Tag Archives: Heritage

Basantapur's Trailokya Mohan Temple

Kathmandu Darbar Square- A Day After the #NepalEarthquake

A day after the #NepalEarthquake, Basantapur was crowded by people who wanted to escape the aftershocks.

A day after the #NepalEarthquake, Basantapur was crowded by people who wanted to escape the aftershocks.

A day after the #NepalEarthQuake, I went to Kathmandu’s Darbar Square. The scale of devastation was massive. Many of its attractive buildings, former palaces and temples, had either completely collapsed or were heavily damaged. The landmark Kastamandap building had been reduced to rubble. Two other beautiful temples nearby were not where they once stood. The “nau talle” darbar [the Basantapur tower, above] was still standing but it had lost its gajur. Several heritage buildings had their walls cracked. For a regular visitor of the Darbar Square, it was difficult to comprehend the sudden change brought about by the quake. A crowd had gathered at the Basantapur chowk. Most of them were lying on the ground, some facing the sky; others chatting with each other. They looked tired. Somewhat scared too. But they were generally calm. There was uncertainty on their faces. These people were very different from the ones that Basantapur used to see in normal times. Like many open spaces in Kathmandu, Basantapur too was crowded with people who wanted to escape the aftershocks.

Souvenir shops crowd Basantapur in normal times.

In a normal day, souvenir and curio shops occupy the open space at Basantapur side of the Kathmandu Darbar Square.

Basantapur's Trailokya Mohan Temple

Basantapur’s Trailokya Mohan Temple

Cultural hub

A top tourist destination in town, Kathmandu Darbar Square in normal times is a bustling place. People from all over Nepal and and the rest of the world can be spotted here on a typical day. Here, vendors annoyingly follow tourists to sale souvenirs and curios. Dope dealers loiter around looking for customers. Tea sellers serve thousands of cups of tea. Singers come to perform. Artists stage street dramas. Politicians and activists gather to lecture and shout. Temples and palaces fight with each-other for a visitor’s attention. Rickshaw pullers jostle with taxi drivers to get passengers.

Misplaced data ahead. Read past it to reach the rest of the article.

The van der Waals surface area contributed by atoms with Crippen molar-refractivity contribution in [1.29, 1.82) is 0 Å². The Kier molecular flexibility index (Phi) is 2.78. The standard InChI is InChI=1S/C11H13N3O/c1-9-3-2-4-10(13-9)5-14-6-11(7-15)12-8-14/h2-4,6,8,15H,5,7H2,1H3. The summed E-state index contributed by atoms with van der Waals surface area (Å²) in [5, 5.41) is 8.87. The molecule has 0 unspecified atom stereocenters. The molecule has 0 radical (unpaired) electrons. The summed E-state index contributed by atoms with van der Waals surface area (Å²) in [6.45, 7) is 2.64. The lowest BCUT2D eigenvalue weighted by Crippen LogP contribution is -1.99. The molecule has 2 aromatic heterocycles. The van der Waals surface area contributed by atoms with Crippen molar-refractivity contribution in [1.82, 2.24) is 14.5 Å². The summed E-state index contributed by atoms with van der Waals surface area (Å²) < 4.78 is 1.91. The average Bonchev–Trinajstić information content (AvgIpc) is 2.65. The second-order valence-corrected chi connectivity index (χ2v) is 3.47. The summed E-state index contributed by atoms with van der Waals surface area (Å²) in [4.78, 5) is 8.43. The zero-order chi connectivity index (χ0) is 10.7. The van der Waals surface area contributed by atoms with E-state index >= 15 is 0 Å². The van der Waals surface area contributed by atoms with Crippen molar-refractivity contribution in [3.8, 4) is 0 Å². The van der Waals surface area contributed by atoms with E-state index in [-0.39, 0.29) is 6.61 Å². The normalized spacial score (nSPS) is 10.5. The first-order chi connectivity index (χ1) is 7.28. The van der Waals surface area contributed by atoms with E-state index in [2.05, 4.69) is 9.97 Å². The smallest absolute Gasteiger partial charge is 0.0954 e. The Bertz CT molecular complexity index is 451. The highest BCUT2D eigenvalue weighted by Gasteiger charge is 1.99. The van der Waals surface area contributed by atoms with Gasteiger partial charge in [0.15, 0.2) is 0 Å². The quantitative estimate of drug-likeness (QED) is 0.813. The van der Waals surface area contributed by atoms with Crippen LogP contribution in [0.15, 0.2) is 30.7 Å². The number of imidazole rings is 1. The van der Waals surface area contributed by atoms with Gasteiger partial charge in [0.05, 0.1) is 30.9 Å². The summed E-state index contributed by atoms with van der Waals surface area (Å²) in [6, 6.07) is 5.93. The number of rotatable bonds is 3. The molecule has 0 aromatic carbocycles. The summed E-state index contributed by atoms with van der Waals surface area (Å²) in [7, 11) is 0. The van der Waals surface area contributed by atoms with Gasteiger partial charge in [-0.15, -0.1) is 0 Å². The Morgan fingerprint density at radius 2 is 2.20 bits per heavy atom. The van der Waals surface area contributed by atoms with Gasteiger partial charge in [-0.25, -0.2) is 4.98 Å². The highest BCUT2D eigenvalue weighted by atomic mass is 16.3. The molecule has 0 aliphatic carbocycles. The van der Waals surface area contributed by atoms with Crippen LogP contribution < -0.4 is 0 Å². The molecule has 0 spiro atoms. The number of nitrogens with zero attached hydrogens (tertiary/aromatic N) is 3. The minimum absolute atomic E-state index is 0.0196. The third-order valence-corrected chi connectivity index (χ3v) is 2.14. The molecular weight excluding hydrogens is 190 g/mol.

Once a place for kings and queens, Kathmandu Durbar Square today houses Gods and criminals, in close proximity and with no discrimination. Perhaps a slight one. Convicted and suspected ones live in police custody in the notorious Hanumandhoka lockup, of course, while the Gods and Goddesses, both living and those immortalized in statues, live free. Not only inside the temples and houses but also out in the open. This is the place where rituals and ancient traditions of many kinds are performed with great enthusiasm and participation of both public and the state. This is a place of utter paradox. An oasis of calm in most days, this place also witnesses some of the most violent cultural activities. That includes slaughtering of thousands of goats and buffaloes on certain days of the year. All in all, this is the cultural heart of Kathmandu. To be precise, this is the most prominent and visible cultural centre of one among many Kathmandus that exist in Kathmandu. But today, a day after the 25th April earthquake, this world heritage site is deeply shaken. Continue reading